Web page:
Serving the campus of the University of Alabama since 1894

The Crimson White

Serving the campus of the University of Alabama since 1894

The Crimson White

Serving the campus of the University of Alabama since 1894

The Crimson White

Opinion | The garbage in, garbage out of campaign finance

CW / Jennifer Stroud

Sen. Robert Menendez, D-N.J., was indicted Sept. 22 for allegedly pocketing hundreds of thousands of dollars in bribes, including literal bars of gold. However, those who pay attention to Alabama politics may have some trouble figuring out what exactly Menendez did wrong.

In Alabama, ever since Gov. Robert Bentley signed Senate Bill 445 into law in 2013, corporations are free to donate as much money as they want to political candidates. 

Thanks to SB 445, Gov. Kay Ivey’s reelection campaign received an eye-popping $235,000 in donations from Alabama Power. That’s almost a quarter of a million dollars from the same Alabama Power that, according to the American Council for an Energy-Efficient Economy, is in contention for the least efficient utility company in the country. 

In 2018, Alabama Power was fined $1.25 million for polluting groundwater. Five years later, in 2023, the Alabama state government is still trying to give Alabama Power a sweetheart deal so the company doesn’t have to properly and safely dispose of their coal ash.

Bentley allowing corporations to flood elections with cash has supercharged this seemingly quid pro quo approach to policy making.

Of course, political campaigns need to raise money somehow: to pay for ads, to hire campaign staff and to host rallies. I’ve personally donated to more than a couple candidates for public office in my home state of Virginia.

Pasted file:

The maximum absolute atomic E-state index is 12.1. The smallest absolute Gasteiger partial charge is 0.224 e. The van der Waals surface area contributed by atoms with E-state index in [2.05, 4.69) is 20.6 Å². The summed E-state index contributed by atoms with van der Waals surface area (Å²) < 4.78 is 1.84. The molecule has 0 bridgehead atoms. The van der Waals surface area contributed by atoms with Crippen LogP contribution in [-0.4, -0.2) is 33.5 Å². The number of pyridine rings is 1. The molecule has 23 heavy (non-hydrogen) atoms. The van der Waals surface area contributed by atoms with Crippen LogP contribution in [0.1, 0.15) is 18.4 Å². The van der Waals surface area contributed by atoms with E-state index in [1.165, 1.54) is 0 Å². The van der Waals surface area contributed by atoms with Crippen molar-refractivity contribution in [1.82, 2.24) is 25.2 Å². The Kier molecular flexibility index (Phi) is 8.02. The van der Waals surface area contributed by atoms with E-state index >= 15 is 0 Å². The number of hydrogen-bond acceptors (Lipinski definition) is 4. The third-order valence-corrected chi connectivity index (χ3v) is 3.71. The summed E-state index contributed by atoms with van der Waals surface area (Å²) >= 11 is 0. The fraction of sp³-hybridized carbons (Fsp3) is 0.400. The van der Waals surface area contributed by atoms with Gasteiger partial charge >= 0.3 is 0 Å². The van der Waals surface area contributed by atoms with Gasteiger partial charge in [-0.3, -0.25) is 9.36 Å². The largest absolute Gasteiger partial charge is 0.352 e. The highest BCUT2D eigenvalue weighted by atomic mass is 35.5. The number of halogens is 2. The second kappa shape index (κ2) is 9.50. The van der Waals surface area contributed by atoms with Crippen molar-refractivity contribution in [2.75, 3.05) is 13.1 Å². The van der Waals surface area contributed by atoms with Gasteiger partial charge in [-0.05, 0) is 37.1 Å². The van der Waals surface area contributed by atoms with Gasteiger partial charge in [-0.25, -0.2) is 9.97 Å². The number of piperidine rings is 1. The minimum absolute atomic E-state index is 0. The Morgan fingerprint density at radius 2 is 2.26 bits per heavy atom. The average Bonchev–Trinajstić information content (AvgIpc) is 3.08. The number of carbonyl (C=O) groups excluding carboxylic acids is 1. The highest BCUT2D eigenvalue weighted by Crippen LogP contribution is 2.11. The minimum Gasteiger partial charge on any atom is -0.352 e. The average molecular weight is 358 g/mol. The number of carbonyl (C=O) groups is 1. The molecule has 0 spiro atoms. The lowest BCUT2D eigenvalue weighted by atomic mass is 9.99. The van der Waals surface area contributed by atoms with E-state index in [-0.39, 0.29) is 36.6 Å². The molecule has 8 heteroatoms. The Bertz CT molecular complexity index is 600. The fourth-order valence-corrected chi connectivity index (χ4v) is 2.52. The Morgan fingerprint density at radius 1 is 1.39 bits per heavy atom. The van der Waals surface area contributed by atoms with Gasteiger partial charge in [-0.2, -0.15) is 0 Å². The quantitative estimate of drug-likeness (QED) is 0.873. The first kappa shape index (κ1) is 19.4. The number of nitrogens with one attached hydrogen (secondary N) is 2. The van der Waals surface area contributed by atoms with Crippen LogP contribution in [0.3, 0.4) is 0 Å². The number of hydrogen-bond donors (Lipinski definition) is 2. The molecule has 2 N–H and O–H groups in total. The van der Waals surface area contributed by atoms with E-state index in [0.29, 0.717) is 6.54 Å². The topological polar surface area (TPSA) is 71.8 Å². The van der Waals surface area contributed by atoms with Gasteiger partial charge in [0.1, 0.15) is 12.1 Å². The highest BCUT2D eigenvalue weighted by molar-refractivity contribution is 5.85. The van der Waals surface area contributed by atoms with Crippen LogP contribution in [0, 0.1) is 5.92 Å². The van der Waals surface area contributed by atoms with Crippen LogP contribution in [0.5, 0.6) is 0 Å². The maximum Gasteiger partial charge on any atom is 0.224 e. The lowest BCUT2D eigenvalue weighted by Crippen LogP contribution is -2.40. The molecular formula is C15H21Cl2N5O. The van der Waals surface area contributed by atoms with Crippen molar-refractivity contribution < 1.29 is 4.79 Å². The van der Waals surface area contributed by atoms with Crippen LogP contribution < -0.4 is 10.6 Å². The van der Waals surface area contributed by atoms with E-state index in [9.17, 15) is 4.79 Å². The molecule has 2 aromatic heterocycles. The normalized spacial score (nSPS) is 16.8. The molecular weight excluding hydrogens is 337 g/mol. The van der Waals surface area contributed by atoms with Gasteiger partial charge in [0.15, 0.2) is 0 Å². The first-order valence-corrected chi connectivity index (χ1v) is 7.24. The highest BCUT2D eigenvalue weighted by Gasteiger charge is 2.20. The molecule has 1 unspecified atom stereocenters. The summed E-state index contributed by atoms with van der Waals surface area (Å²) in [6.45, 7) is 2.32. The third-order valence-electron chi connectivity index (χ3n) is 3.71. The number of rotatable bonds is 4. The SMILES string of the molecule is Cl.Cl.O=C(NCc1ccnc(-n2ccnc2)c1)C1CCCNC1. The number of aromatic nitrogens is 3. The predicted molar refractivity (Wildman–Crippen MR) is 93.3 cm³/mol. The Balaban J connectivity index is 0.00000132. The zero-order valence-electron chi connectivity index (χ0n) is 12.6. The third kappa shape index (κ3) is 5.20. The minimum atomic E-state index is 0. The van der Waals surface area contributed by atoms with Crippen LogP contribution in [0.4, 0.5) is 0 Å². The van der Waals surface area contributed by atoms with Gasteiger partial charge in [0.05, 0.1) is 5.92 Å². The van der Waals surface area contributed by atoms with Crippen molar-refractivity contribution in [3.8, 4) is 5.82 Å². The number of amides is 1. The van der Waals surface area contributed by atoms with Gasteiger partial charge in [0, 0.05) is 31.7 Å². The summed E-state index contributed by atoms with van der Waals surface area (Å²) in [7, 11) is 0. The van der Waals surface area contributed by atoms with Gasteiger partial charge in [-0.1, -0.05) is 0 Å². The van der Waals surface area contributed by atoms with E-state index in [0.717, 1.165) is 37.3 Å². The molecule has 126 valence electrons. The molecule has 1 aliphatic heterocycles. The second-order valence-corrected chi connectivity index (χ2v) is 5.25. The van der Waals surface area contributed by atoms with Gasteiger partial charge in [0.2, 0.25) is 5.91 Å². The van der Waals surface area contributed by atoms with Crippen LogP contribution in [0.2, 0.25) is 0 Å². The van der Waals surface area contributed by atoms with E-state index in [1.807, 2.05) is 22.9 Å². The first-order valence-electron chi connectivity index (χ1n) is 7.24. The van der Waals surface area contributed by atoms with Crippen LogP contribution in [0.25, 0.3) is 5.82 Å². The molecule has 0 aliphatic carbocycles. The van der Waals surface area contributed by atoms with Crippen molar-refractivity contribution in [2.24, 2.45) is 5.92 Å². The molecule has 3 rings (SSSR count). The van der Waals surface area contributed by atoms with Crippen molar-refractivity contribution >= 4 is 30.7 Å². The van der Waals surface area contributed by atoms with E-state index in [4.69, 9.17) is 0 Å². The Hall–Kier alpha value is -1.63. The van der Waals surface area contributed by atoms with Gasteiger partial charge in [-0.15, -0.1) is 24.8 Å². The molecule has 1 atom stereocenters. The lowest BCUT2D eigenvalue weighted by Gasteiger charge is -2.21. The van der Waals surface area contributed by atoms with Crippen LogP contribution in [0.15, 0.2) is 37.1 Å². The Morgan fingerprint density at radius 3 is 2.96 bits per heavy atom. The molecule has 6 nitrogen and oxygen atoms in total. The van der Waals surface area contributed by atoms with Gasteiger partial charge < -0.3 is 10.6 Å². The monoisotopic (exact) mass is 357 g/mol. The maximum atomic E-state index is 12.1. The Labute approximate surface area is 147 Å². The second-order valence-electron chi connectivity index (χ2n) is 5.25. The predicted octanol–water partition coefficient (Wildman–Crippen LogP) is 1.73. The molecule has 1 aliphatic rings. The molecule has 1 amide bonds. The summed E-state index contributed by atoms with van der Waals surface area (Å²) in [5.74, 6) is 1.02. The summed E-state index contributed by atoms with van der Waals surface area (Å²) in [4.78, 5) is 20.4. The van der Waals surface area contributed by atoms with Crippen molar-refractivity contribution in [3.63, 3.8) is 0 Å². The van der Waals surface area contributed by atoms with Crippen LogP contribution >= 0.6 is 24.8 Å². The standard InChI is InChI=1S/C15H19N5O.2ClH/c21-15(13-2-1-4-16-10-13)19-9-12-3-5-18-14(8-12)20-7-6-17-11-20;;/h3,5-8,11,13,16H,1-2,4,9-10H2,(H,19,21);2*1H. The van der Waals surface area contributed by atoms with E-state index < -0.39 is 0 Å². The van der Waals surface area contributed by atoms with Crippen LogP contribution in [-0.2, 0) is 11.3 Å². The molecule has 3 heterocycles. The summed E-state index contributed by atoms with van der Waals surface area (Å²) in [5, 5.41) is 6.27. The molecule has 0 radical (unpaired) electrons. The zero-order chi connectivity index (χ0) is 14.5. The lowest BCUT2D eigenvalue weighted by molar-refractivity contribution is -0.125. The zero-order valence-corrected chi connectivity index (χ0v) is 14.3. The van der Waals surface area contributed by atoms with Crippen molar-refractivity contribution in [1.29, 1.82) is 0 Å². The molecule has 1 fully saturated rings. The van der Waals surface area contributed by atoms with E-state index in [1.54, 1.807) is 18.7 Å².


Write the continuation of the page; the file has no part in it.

But a system where corporations, PACs and the super rich handpick which candidates have a fighting chance is both unjust and undemocratic. When companies getting lucrative public contracts donate thousands upon thousands of dollars to the campaigns of the people who approve those contracts, we need to be asking some hard questions.

Here in Tuscaloosa, every single sitting city councilor accepts donations from companies that do business in Tuscaloosa, including businesses that bid for public contracts. For example, J.T. Harrison Construction Company was recently awarded a $7.3 million contract to build a new YMCA. J.T. Harrison Construction and its founder and president, Tim Harrison, donated to the campaigns of City Councilors Cassius Lanier, Norman Crow and Raevan Howard in 2021, as well as Mayor Walt Maddox.

They might not have received bars of gold, but I would sure feel awfully grateful to anyone who gave me $500 or $1,000. Councilor Lanier was absent from the Sept. 12 City Council meeting, but neither Crow nor Howard recused themselves from the vote to tentatively award the YMCA construction contract. 

Both voted to give $7.3 million to J.T. Harrison Construction Company.

Am I saying the Tuscaloosa City Council isn’t following Alabama’s competitive bid law to the letter? No, I’m not. J.T. Harrison Construction was the lowest of five bidders for the YMCA contract. But federal government contractors are expressly barred from making any political contributions for good reason.

Democratic politics don’t just require the absence of impropriety. They require the absence of the appearance of impropriety.

When Tuscaloosa residents know real estate companies donate tens of thousands of dollars to the mayor and to City Council members, they may start doubting whether the city government has purely selfless reasons for its horrifying inaction on Tuscaloosa’s housing crisis. Worst of all, some members of Tuscaloosa’s current city council haven’t even tried to avoid the appearance of impropriety.

Going into the last week of May 2021, more than a month after the runoff elections, City Councilor Matthew Wilson’s campaign had a balance of $0.65. That week, he received two donations of $1,250, one from Pride PAC II and one from T-Town PAC II. On May 28, Wilson repaid $2,500 in loans he had made to his own campaign, leaving the campaign once again with a balance of $0.65.